At the time of the acquisition, Clorox was the leading manufacturer of household [87 S.Ct. 1227] liquid bleach, with 48.8% of the national sales -- annual sales of slightly less than $40,000,000. Its market share had been steadily increasing for the five years prior to the merger. Its nearest rival was Purex, which manufactures a number of products other than household liquid bleaches, including abrasive cleaners, toilet soap, and detergents. Purex accounted for 15.7% of the household liquid bleach market. The industry is highly concentrated; in 1957, Clorox and Purex accounted for almost 65% of the Nation's household liquid bleach sales, and, together with four other firms, for almost 80%. The remaining 20% was divided among over 200 small producers. Clorox had total assets of $12,000,000; only eight producers had assets in excess of $1,000,000, and very few had assets of more than $75,000.
In light of the territorial limitations on distribution, national figures do not give an accurate picture of Clorox's dominance in the various regions. Thus, Clorox's seven principal competitors did no business in New England, the mid-Atlantic States, or metropolitan New York. Clorox's share of the sales in those areas was 56%, 72%, and 64%, respectively. Even in regions where its principal competitors were active, Clorox maintained a dominant position. Except in metropolitan Chicago and the west-central States, Clorox accounted for at least 39%, and often a much higher percentage, of liquid bleach sales.
Since all liquid bleach is chemically identical, advertising and sales promotion are vital. In 1957, Clorox spent almost $3,700,000 on advertising, imprinting the value of its bleach in the mind of the consumer. In addition, it spent $1,700,000 for other promotional activities. The Commission found that these heavy expenditures went far to explain why Clorox maintained so high a market share despite the fact that its brand, though chemically indistinguishable from rival brands, retailed for a price equal to or, in many instances, higher than its competitors.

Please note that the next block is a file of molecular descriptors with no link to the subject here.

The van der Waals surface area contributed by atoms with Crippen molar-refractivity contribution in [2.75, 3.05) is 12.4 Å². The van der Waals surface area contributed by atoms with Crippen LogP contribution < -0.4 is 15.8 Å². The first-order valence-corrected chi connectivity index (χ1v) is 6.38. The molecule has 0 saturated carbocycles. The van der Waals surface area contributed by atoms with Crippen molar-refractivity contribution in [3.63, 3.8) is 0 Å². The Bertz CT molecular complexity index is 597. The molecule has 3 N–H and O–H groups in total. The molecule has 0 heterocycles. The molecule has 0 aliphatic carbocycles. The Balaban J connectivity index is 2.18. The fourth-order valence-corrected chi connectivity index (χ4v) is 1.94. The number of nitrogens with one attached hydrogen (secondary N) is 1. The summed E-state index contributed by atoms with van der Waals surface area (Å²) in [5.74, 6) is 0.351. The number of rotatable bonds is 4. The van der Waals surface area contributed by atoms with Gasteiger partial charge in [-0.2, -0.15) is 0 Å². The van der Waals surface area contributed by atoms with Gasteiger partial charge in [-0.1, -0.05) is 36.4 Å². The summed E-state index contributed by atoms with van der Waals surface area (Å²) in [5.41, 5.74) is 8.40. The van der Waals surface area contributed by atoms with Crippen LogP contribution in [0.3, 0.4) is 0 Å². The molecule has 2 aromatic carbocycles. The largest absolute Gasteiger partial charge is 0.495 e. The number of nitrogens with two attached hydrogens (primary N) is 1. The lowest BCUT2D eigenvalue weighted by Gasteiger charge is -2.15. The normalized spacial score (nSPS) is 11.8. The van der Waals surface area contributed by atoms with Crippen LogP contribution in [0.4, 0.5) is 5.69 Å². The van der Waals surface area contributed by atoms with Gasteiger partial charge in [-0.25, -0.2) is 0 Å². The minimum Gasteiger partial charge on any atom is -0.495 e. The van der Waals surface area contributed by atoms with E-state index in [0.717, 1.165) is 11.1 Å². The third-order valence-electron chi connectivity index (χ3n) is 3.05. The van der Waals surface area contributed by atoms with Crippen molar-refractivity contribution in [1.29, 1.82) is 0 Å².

Procter is a large, diversified manufacturer of low-price, high-turnover household products sold through grocery, drug, and department stores. Prior to its acquisition of Clorox, it did not produce household liquid bleach. Its 1957 sales were in excess of $1,100,000,000, from which it realized profits of more than $67,000,000; its assets were over $500,000,000. Procter has been marked by rapid growth and diversification. It has successfully developed and introduced a number of new products. Its primary activity is in the general area of soaps, detergents. and cleansers; in 1957, of total domestic sales, more than one-half (over $500,000,000) were in this field. Procter was the dominant factor in this area.
It accounted for 54.4% of all packaged detergent sales. The industry is heavily concentrated -- Procter and its nearest competitors, Colgate-Palmolive and Lever Brothers, account for 80% of the market.
In the marketing of soaps, detergents, and cleansers, as in the marketing of household liquid bleach, advertising and sales promotion are vital. In 1957, Procter was the Nation's largest advertiser, spending more than $80,000,000 on advertising and an additional $47,000,000 on sales promotion. Due to its tremendous volume, Procter receives...